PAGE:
Most learners don't care about stuff like prosody or don't even have any clue what it is.

The fact that they are offered the option at school, and as a valid one (I guess young Egyptians or Iraqis are not being told "but French is a too hard language, you will fail anyways"), is much more important. The ties are simply still strong there.

It is also irrealistic to believe that all the languages are taught at the same level of quality. Just like French is being taught much worse than German in the Czech Republic (smaller tradition of it, fewer teachers the schools can choose their employees from and therefore lots of really bad ones still get the job, lots of prejudices towards the language based on the lack of tradition), I have no problem believing the opposite could be true in Syria or Egypt and for more or less the same reasons.

Spanish is not much of importance in those countries, despite Spain being nearby. The tradition is simply important.

aokoye wrote:All of this talk of Spain when the vast majority of L1 Spanish speakers don't live in Spain...

Here's a link, but also, just look at the population of Mexico (while obviously not all of Mexico's population are L1 Spanish speakers, more than 90% are).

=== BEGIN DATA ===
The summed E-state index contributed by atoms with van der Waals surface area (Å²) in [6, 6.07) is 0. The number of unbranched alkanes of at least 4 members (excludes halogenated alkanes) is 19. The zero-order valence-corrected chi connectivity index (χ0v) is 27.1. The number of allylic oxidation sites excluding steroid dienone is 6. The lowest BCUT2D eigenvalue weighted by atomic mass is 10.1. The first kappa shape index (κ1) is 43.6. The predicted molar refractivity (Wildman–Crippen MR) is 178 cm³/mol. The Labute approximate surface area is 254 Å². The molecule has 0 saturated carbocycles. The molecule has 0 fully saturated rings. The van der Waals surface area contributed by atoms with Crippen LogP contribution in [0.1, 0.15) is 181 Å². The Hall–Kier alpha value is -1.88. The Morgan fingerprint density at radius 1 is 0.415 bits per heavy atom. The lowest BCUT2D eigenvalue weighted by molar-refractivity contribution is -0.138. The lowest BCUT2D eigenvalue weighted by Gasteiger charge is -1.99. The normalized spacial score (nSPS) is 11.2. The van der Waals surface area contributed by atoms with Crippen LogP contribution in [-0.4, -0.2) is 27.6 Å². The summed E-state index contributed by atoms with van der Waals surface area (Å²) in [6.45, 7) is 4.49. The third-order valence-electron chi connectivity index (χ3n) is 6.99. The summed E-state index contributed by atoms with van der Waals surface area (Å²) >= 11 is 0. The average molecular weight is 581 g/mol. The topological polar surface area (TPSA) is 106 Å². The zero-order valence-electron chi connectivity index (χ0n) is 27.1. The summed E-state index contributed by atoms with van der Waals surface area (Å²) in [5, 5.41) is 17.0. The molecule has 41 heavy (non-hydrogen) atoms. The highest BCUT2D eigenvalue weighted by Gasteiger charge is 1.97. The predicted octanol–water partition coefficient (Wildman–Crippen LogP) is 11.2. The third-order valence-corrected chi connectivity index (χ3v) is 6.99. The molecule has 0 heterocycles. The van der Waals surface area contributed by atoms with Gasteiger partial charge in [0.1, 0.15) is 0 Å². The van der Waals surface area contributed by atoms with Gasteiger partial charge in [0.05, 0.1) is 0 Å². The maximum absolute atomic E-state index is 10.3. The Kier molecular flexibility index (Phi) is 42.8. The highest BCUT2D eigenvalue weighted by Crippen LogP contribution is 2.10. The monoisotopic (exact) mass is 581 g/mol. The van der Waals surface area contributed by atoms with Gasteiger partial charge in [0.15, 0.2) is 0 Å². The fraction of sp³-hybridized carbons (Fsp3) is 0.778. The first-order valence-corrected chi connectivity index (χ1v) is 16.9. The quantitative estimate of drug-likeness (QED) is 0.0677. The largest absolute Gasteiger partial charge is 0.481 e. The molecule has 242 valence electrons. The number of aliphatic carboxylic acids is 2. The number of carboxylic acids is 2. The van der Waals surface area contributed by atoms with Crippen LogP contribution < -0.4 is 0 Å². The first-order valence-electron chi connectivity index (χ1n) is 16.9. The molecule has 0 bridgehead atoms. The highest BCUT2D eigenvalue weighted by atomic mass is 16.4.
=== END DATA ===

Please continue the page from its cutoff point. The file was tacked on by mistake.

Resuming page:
True. The discussion has become very eurocentric. But Europe is the most diverse and changing, as far as the competition between Spanish and French goes.

Spanish has clearly won the silver medal in the US, French is clearly holding the position in Canada. Africa still prefers French, which may be replaced not by Spanish and perhaps not even by English, but also by Arabic or the original african languages, and we may even see a rise of importance of Mandarin. Asia doesn't care much about either French or Spanish.
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Re: Spanish against French: the fight to be the second global language

Postby romeo.alpha » Thu Feb 28, 2019 12:17 pm

Cavesa wrote:Most learners don't care about stuff like prosody or don't even have any clue what it is.


Which is exactly why a language with similar prosody will be more accessible than one with foreign prosody.

The fact that they are offered the option at school, and as a valid one (I guess young Egyptians or Iraqis are not being told "but French is a too hard language, you will fail anyways"), is much more important. The ties are simply still strong there.


Neither is anyone else. French is among the languages English speakers are told is easiest, due to lexical proximity.